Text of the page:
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Blood. 2001 Mar 15;97(6):1560-5.

Early detection of BCR-ABL transcripts by quantitative reverse transcriptase-polymerase chain reaction predicts outcome after allogeneic stem cell transplantation for chronic myeloid leukemia.

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Department of Haematology, Hammersmith Hospital, Imperial College School of Medicine, London, England.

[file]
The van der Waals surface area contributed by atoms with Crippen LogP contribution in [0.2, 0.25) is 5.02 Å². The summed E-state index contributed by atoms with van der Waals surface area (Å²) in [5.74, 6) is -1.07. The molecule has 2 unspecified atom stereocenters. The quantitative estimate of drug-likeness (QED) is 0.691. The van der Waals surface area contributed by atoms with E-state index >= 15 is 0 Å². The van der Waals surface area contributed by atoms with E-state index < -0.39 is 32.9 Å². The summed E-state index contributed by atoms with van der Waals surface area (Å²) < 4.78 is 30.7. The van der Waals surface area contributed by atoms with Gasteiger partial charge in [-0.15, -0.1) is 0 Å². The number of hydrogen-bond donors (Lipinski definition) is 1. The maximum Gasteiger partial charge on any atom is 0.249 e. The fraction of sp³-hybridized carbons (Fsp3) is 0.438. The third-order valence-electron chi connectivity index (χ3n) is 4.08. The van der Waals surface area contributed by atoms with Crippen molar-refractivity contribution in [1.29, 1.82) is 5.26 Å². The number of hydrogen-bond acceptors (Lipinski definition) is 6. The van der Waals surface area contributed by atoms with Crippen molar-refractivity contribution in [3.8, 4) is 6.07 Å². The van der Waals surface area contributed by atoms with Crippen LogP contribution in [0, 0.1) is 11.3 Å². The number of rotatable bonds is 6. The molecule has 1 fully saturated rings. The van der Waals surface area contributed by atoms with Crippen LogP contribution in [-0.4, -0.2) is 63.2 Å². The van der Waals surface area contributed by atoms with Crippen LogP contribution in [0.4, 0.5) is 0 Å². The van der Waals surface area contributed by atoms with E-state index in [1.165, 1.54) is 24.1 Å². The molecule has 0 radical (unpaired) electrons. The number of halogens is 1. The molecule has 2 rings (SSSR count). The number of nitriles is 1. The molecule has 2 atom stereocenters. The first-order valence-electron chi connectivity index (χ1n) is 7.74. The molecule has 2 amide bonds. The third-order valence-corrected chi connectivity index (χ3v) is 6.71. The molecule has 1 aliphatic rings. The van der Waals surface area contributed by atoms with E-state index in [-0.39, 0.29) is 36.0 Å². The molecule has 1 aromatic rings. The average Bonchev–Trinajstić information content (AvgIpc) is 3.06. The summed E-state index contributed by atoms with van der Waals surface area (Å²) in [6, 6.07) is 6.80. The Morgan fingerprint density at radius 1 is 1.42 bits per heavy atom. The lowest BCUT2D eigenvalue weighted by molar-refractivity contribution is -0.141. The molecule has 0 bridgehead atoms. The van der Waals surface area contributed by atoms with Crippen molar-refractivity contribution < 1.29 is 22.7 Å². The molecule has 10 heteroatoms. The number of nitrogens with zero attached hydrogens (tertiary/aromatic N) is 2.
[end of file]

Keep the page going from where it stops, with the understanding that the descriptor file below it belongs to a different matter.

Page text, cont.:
The reverse transcriptase-polymerase chain reaction (RT-PCR) has become widely used for monitoring minimal residual disease after allogeneic stem cell transplantation (SCT) for chronic myeloid leukemia (CML). However, most of these studies were performed using qualitative RT-PCR, and the interpretation of the results obtained has been conflicting. The correlation of a quantitative RT-PCR test performed early after SCT (at 3 to 5 months) and long-term outcome of CML patients surviving for more than 6 months was studied. Between January 1991 and June 1999, data from 138 CML patients who received allografts were evaluated. Early RT-PCR results were classified as (1) negative if there were no BCR-ABL transcripts detected (n = 61), (2) positive at low level if the total number of BCR-ABL transcripts was less than 100 per microg RNA and/or the BCR-ABL/ABL ratio was less than 0.02% (n = 14), or (3) positive at high level if transcript levels exceeded the thresholds defined above (n = 63). Three years after SCT the cumulative incidence of relapse was 16.7%, 42.9%, and 86.4%, respectively (P =.0001). The relationship between BCR-ABL transcript level and probability of relapse was apparent whether patients had received sibling or unrelated donor SCT and also whether or not the transplantation was T cell depleted. The results suggest that quantitative RT-PCR performed early after SCT is useful for predicting outcome and may help to define the need for further treatment.

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